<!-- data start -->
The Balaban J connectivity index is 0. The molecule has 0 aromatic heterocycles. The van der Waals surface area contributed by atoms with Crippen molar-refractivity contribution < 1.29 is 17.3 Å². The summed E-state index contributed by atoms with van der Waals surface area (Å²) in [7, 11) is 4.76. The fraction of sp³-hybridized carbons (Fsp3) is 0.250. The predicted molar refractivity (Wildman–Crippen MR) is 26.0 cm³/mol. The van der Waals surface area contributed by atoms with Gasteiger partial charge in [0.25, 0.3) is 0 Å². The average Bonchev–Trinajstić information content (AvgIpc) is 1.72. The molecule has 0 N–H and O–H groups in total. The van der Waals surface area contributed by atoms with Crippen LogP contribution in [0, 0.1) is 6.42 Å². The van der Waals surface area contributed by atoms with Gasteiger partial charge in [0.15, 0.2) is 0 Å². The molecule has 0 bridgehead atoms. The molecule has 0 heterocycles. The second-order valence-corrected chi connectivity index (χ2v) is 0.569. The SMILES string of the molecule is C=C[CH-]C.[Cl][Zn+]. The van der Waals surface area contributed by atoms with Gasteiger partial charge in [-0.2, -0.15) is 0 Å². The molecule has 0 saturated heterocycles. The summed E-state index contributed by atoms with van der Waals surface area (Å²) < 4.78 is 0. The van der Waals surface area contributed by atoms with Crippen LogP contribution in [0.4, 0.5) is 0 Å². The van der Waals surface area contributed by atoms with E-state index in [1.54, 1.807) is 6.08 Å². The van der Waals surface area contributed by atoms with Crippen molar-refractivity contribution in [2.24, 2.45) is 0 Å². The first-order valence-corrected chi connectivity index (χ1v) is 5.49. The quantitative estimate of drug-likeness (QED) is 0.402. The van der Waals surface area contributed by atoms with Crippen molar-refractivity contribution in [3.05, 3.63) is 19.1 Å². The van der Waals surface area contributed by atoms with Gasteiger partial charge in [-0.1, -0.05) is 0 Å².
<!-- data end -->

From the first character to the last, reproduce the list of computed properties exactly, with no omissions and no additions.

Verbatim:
The Balaban J connectivity index is 0. The molecule has 0 aromatic heterocycles. The van der Waals surface area contributed by atoms with Crippen molar-refractivity contribution < 1.29 is 17.3 Å². The summed E-state index contributed by atoms with van der Waals surface area (Å²) in [7, 11) is 4.76. The fraction of sp³-hybridized carbons (Fsp3) is 0.250. The predicted molar refractivity (Wildman–Crippen MR) is 26.0 cm³/mol. The van der Waals surface area contributed by atoms with Gasteiger partial charge in [0.25, 0.3) is 0 Å². The average Bonchev–Trinajstić information content (AvgIpc) is 1.72. The molecule has 0 N–H and O–H groups in total. The van der Waals surface area contributed by atoms with Crippen LogP contribution in [0, 0.1) is 6.42 Å². The van der Waals surface area contributed by atoms with Gasteiger partial charge in [0.15, 0.2) is 0 Å². The molecule has 0 bridgehead atoms. The molecule has 0 heterocycles. The second-order valence-corrected chi connectivity index (χ2v) is 0.569. The SMILES string of the molecule is C=C[CH-]C.[Cl][Zn+]. The van der Waals surface area contributed by atoms with Gasteiger partial charge in [-0.2, -0.15) is 0 Å². The molecule has 0 saturated heterocycles. The summed E-state index contributed by atoms with van der Waals surface area (Å²) < 4.78 is 0. The van der Waals surface area contributed by atoms with Crippen LogP contribution in [0.4, 0.5) is 0 Å². The van der Waals surface area contributed by atoms with E-state index in [1.54, 1.807) is 6.08 Å². The van der Waals surface area contributed by atoms with Crippen molar-refractivity contribution in [2.24, 2.45) is 0 Å². The first-order valence-corrected chi connectivity index (χ1v) is 5.49. The quantitative estimate of drug-likeness (QED) is 0.402. The van der Waals surface area contributed by atoms with Crippen molar-refractivity contribution in [3.05, 3.63) is 19.1 Å². The van der Waals surface area contributed by atoms with Gasteiger partial charge in [-0.1, -0.05) is 0 Å².